ACLU Seeks Data on Spying for 32 Groups
Wednesday, October 1, 2008
The American Civil Liberties Union of Maryland yesterday demanded that the state police disclose under public information laws whether 32 grass-roots advocacy and political activist groups that have held large public protests in recent years have been targets of spying by undercover agents.
Yesterday's request follows revelations in July that state police officers posing as activists conducted surveillance in 2005 and 2006 on war protesters and death penalty opponents.
Information is being sought on behalf of groups ranging from Silver Spring-based Progressive Maryland, which promotes liberal causes, to Defend Life, a Washington area anti-abortion coalition. The organizations include immigrant advocacy group CASA of Maryland, PeaceAction Montgomery, Christian Peace Witness for Iraq, the gay rights group Equality Maryland and a coalition formed to fight high electricity rates in the Washington-Baltimore area.
As a result of July's disclosures, Stephen H. Sachs, a former U.S. attorney and former state attorney general, was appointed to head an independent review of state police intelligence-gathering. Sachs and Gov. Martin O'Malley (D) are scheduled to release the findings today.
Sachs is expected to explain why officers assigned to the Division of Homeland Security and Intelligence infiltrated organizational meetings, rallies and e-mail group lists when Robert L. Ehrlich (R) was governor and to comment on whether they broke any laws.
The state Senate Judiciary Committee has scheduled a hearing on the spying for Tuesday.
More than 100 grass-roots groups contacted the ACLU out of concern that their protests have been targets. Two of the groups learned that they were under police surveillance, ACLU officials said.
State police leaders have said that death penalty opponents were monitored in response to a series of protests of a scheduled execution and that undercover work is an integral part of police intelligence-gathering. The ACLU and other civil liberties groups said the monitoring was not warranted because the protests were nonviolent.
"The police said they were spying because they were worried about disruptive or violent anti-death penalty protests," ACLU staff attorney David Rocah said. "If that worry was the true motive, it could exist with respect to any and all of the groups we are filing for. . . . All of these are pretty hot-button issues."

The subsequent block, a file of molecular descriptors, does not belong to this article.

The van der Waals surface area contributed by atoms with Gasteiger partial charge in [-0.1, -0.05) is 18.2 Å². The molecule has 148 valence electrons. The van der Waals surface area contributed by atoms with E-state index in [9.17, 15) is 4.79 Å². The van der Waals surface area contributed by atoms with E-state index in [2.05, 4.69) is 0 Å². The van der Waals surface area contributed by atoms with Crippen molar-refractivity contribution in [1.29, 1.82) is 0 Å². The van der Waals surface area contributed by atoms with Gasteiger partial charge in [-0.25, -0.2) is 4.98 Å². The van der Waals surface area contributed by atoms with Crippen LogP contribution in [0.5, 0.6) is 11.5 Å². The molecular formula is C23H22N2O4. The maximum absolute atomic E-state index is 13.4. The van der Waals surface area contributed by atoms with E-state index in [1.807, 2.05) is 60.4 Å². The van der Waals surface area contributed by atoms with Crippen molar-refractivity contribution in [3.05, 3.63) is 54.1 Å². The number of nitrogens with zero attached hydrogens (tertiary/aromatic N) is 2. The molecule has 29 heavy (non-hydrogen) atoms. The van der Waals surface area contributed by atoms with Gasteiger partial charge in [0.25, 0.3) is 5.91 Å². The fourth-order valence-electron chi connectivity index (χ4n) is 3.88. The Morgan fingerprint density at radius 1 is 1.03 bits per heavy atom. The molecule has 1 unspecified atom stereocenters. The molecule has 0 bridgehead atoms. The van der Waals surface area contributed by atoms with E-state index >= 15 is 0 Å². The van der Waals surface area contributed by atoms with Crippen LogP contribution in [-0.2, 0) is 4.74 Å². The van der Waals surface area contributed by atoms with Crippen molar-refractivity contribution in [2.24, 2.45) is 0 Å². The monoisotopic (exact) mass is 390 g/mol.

If police say they were not tracking other groups, "they will still have some explaining to do" as to why they chose to spy on some protesters and not others, Rocah said.
State police spokesman Greg Shipley said the agency "will address the requests and provide any information [the ACLU] is entitled to under the law."
ACLU officials also said yesterday that they are seeking a sponsor for state legislation to protect the activities of nonviolent protest groups from police surveillance.
Children First, a Baltimore group that has protested lead in the city's drinking water, is one of the organizations seeking information about possible surveillance. Director Tyrone Powers, a former FBI agent, said Baltimore detectives visited his home before a rally outside school system headquarters in 2003 and asked him to call it off. He declined, and the officers told him that they had a file on him, he said.
Jack Ames, a founder of Defend Life, said the arrest of 18 group members at a protest in Harford County made him wonder whether police were monitoring him. Loitering and disorderly conduct charges against the members were later dropped by the state's attorney's office.
Rocah said ACLU found that state police conducted surveillance on a worker-owned Baltimore bookstore named Red Emma's, which had not been the site of a protest but which hosts lectures on politics.
When the ACLU released 46 pages of documents in July on surveillance of anti-death penalty and antiwar groups, Red Emma's workers looked back at e-mails they had received from one of the agents, who used the alias Lucy Shoup. Shoup inquired about a scheduled speech by Bernardine Dohrn, a law professor at Northwestern University and former member of the radical group Weather Underground.